Closed-End Funds (CEFs)
Exchange Traded Funds
Index funds are mutual
funds that are designed to replicate the performance of a specific index.
Index investing is
ideally suited to most investors. It is of particular value to those
individuals wanting to participate in the capital markets, with all of its
associated risks and rewards, but who have no interest in devoting the time
and effort involved with self investing.
The performance of index
funds never precisely mirrors the benchmark index; there are operating
expenses and matching inconsistencies that occur.
There are basically two
types of index funds. There are funds that track the performance of broad
indexes, such as the DJIA, S&P 500, Russell 2000 and the Wilshire 5000;
there are also funds that track more specialized indexes, and benchmark
their performance to certain market segments or investing styles. Before
purchasing either type, investors should read the prospectus of the fund
that is of interest. Differences do exist: Some funds only invest in a
representative sample of an index; others use derivatives to meet their
objectives, while others keep a certain percentage of the fund’s assets in
cash to cover redemptions.
A critical feature of
index funds is that they are passively managed. This opens up a discussion
of the differences between actively managed funds and passively managed
funds. Keep in mind that both types are legitimate investment tools that can
strategically assist in building wealth. Actively managed mutual funds are
run by managers who deliberately select securities, in accordance with the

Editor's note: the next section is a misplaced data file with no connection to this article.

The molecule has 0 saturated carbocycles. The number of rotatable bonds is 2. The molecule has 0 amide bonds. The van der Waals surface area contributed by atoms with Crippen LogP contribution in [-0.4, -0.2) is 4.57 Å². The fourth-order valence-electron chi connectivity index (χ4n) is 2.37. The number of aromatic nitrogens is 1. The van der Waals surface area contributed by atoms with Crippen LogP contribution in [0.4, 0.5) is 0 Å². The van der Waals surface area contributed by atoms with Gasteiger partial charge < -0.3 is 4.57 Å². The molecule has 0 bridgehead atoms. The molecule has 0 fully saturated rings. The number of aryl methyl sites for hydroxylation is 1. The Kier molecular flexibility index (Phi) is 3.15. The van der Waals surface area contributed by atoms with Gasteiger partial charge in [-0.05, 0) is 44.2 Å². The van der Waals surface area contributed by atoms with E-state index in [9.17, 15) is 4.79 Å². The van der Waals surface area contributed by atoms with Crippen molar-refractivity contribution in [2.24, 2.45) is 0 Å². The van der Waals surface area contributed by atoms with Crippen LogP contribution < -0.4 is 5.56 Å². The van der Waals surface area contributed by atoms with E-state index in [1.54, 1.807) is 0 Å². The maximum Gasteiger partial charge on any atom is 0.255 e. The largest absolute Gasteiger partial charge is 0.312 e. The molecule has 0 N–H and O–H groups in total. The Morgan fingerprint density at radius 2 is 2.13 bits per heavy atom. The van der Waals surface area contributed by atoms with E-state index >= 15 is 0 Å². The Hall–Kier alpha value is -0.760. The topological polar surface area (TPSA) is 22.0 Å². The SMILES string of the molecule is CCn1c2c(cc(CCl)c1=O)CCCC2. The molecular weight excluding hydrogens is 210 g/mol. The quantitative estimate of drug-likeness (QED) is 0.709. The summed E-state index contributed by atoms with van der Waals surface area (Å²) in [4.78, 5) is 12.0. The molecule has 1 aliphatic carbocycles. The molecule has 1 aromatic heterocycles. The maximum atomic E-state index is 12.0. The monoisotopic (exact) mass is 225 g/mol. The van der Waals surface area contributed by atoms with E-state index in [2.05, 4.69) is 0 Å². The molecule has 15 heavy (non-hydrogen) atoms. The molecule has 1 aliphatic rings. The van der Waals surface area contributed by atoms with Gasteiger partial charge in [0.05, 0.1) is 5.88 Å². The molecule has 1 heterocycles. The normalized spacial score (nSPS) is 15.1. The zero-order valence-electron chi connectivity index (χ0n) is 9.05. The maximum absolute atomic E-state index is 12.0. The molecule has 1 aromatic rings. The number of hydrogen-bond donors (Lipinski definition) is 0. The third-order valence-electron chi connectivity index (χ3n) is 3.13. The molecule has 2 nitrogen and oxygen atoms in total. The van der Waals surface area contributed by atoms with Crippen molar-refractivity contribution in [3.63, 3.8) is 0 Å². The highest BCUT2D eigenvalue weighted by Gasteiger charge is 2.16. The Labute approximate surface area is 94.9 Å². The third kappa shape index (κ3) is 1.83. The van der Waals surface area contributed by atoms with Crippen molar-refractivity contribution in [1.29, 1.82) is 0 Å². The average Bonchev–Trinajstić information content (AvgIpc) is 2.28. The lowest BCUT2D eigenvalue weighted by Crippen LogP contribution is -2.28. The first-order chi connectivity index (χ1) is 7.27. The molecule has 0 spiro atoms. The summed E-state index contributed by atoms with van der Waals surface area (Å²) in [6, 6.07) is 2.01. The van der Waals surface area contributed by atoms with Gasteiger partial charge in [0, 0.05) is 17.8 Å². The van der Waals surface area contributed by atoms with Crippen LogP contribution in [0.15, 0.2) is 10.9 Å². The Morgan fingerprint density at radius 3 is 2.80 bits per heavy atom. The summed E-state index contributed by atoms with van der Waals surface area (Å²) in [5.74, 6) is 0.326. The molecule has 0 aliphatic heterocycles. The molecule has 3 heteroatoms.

particular fund’s charter, to actively try to beat the performance of the
market. Passively managed funds, however, just try to match the performance
of the index that they are attempting to benchmark. Therefore, the index
creators, those who decide on the original and future composition of the
index, play an important role. Indexing segments and styles requires a
certain degree of judgment and discretion.
Benefits of Passively
Managed Index Funds:
- Low cost –
This is the major advantage! The fund
manager only replicates his benchmark index, resulting in less research,
monitoring and trading cost. Index funds have no upfront sales charges,
and their annual expense ratios are normally 1% to 2% lower then
comparable actively managed funds. The lower the expenses, the higher the
returns for the investors. Actively managed funds, however, require more
work, making them more expensive to operate. Everything else held
constant, a 1% to 2% lower annual investment expense make an enormous
difference in the value of one’s portfolio over a lifetime.
- Low risk –
Each share consists of a diversified
pool of stocks, with interest across a broad market or a specific sector.
Proper diversification, however, depends on what index is used and the
individual investor’s overall asset mix and financial situation. For
example, if all one owns is the S&P 500 index, while the index is
diversified, it still lacks exposure to small companies, international